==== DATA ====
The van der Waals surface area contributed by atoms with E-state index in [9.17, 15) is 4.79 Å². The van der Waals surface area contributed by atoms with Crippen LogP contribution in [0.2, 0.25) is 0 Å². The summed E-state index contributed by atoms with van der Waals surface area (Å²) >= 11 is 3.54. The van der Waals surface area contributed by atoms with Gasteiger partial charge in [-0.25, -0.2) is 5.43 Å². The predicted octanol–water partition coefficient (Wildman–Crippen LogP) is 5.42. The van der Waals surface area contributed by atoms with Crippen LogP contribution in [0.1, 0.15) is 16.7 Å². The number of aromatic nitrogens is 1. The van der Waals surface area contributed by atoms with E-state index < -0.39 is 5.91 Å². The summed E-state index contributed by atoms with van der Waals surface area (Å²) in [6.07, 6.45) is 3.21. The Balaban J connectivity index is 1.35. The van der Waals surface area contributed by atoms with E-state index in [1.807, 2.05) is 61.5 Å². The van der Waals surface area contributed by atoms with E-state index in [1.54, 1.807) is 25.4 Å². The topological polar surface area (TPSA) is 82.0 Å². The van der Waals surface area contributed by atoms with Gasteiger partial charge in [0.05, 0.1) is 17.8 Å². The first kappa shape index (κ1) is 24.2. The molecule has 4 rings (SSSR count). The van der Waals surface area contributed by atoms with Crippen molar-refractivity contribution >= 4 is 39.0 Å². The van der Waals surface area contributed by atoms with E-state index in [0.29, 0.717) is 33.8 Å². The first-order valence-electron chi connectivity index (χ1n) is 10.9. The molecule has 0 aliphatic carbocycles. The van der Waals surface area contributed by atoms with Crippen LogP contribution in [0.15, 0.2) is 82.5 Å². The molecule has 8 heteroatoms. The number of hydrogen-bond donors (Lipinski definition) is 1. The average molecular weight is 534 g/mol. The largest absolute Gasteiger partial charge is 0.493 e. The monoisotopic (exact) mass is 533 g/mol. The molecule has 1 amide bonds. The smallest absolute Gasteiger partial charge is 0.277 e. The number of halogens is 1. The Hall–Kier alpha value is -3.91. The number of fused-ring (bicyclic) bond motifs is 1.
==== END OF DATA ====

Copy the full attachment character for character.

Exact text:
The van der Waals surface area contributed by atoms with E-state index in [9.17, 15) is 4.79 Å². The van der Waals surface area contributed by atoms with Crippen LogP contribution in [0.2, 0.25) is 0 Å². The summed E-state index contributed by atoms with van der Waals surface area (Å²) >= 11 is 3.54. The van der Waals surface area contributed by atoms with Gasteiger partial charge in [-0.25, -0.2) is 5.43 Å². The predicted octanol–water partition coefficient (Wildman–Crippen LogP) is 5.42. The van der Waals surface area contributed by atoms with Crippen LogP contribution in [0.1, 0.15) is 16.7 Å². The number of aromatic nitrogens is 1. The van der Waals surface area contributed by atoms with E-state index < -0.39 is 5.91 Å². The summed E-state index contributed by atoms with van der Waals surface area (Å²) in [6.07, 6.45) is 3.21. The Balaban J connectivity index is 1.35. The van der Waals surface area contributed by atoms with E-state index in [1.807, 2.05) is 61.5 Å². The van der Waals surface area contributed by atoms with E-state index in [1.54, 1.807) is 25.4 Å². The topological polar surface area (TPSA) is 82.0 Å². The van der Waals surface area contributed by atoms with Gasteiger partial charge in [0.05, 0.1) is 17.8 Å². The first kappa shape index (κ1) is 24.2. The molecule has 4 rings (SSSR count). The van der Waals surface area contributed by atoms with Crippen molar-refractivity contribution >= 4 is 39.0 Å². The van der Waals surface area contributed by atoms with E-state index in [0.29, 0.717) is 33.8 Å². The first-order valence-electron chi connectivity index (χ1n) is 10.9. The molecule has 0 aliphatic carbocycles. The van der Waals surface area contributed by atoms with Crippen LogP contribution in [0.15, 0.2) is 82.5 Å². The molecule has 8 heteroatoms. The number of hydrogen-bond donors (Lipinski definition) is 1. The average molecular weight is 534 g/mol. The largest absolute Gasteiger partial charge is 0.493 e. The monoisotopic (exact) mass is 533 g/mol. The molecule has 1 amide bonds. The smallest absolute Gasteiger partial charge is 0.277 e. The number of halogens is 1. The Hall–Kier alpha value is -3.91. The number of fused-ring (bicyclic) bond motifs is 1.